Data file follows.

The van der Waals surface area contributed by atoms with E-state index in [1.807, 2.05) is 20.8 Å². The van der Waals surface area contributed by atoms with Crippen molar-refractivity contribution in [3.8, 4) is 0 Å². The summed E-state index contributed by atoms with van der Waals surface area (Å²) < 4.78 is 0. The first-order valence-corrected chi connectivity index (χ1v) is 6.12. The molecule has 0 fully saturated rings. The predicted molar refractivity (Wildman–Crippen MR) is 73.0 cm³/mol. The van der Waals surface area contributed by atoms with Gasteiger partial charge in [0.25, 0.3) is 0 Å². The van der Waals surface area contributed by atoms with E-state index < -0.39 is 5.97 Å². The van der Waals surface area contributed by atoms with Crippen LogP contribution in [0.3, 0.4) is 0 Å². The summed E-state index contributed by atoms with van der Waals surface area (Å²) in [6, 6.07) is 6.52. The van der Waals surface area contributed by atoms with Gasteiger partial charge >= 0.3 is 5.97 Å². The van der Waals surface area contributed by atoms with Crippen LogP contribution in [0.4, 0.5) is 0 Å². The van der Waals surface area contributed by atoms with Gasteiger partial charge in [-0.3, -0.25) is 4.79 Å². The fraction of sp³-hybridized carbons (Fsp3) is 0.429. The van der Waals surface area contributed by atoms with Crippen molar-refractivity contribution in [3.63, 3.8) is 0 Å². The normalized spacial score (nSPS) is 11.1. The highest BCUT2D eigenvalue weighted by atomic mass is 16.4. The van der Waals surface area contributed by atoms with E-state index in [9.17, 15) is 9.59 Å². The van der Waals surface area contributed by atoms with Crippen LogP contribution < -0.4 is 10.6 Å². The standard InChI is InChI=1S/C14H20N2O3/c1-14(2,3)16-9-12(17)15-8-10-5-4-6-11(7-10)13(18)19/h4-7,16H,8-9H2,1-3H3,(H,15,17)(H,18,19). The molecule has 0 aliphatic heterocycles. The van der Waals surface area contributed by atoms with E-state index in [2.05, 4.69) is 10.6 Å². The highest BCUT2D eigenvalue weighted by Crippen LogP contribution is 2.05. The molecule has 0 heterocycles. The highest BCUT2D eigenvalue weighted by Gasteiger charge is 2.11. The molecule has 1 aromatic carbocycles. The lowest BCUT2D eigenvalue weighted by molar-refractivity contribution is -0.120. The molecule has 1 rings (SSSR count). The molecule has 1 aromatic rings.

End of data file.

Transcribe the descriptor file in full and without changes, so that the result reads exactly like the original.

The van der Waals surface area contributed by atoms with E-state index in [1.807, 2.05) is 20.8 Å². The van der Waals surface area contributed by atoms with Crippen molar-refractivity contribution in [3.8, 4) is 0 Å². The summed E-state index contributed by atoms with van der Waals surface area (Å²) < 4.78 is 0. The first-order valence-corrected chi connectivity index (χ1v) is 6.12. The molecule has 0 fully saturated rings. The predicted molar refractivity (Wildman–Crippen MR) is 73.0 cm³/mol. The van der Waals surface area contributed by atoms with Gasteiger partial charge in [0.25, 0.3) is 0 Å². The van der Waals surface area contributed by atoms with E-state index < -0.39 is 5.97 Å². The van der Waals surface area contributed by atoms with Crippen LogP contribution in [0.3, 0.4) is 0 Å². The summed E-state index contributed by atoms with van der Waals surface area (Å²) in [6, 6.07) is 6.52. The van der Waals surface area contributed by atoms with Gasteiger partial charge >= 0.3 is 5.97 Å². The van der Waals surface area contributed by atoms with Crippen LogP contribution in [0.4, 0.5) is 0 Å². The van der Waals surface area contributed by atoms with Gasteiger partial charge in [-0.3, -0.25) is 4.79 Å². The fraction of sp³-hybridized carbons (Fsp3) is 0.429. The van der Waals surface area contributed by atoms with Crippen molar-refractivity contribution in [3.63, 3.8) is 0 Å². The normalized spacial score (nSPS) is 11.1. The highest BCUT2D eigenvalue weighted by atomic mass is 16.4. The van der Waals surface area contributed by atoms with E-state index in [9.17, 15) is 9.59 Å². The van der Waals surface area contributed by atoms with Crippen LogP contribution < -0.4 is 10.6 Å². The standard InChI is InChI=1S/C14H20N2O3/c1-14(2,3)16-9-12(17)15-8-10-5-4-6-11(7-10)13(18)19/h4-7,16H,8-9H2,1-3H3,(H,15,17)(H,18,19). The molecule has 0 aliphatic heterocycles. The van der Waals surface area contributed by atoms with E-state index in [2.05, 4.69) is 10.6 Å². The highest BCUT2D eigenvalue weighted by Crippen LogP contribution is 2.05. The molecule has 0 heterocycles. The highest BCUT2D eigenvalue weighted by Gasteiger charge is 2.11. The molecule has 1 aromatic carbocycles. The lowest BCUT2D eigenvalue weighted by molar-refractivity contribution is -0.120. The molecule has 1 rings (SSSR count). The molecule has 1 aromatic rings.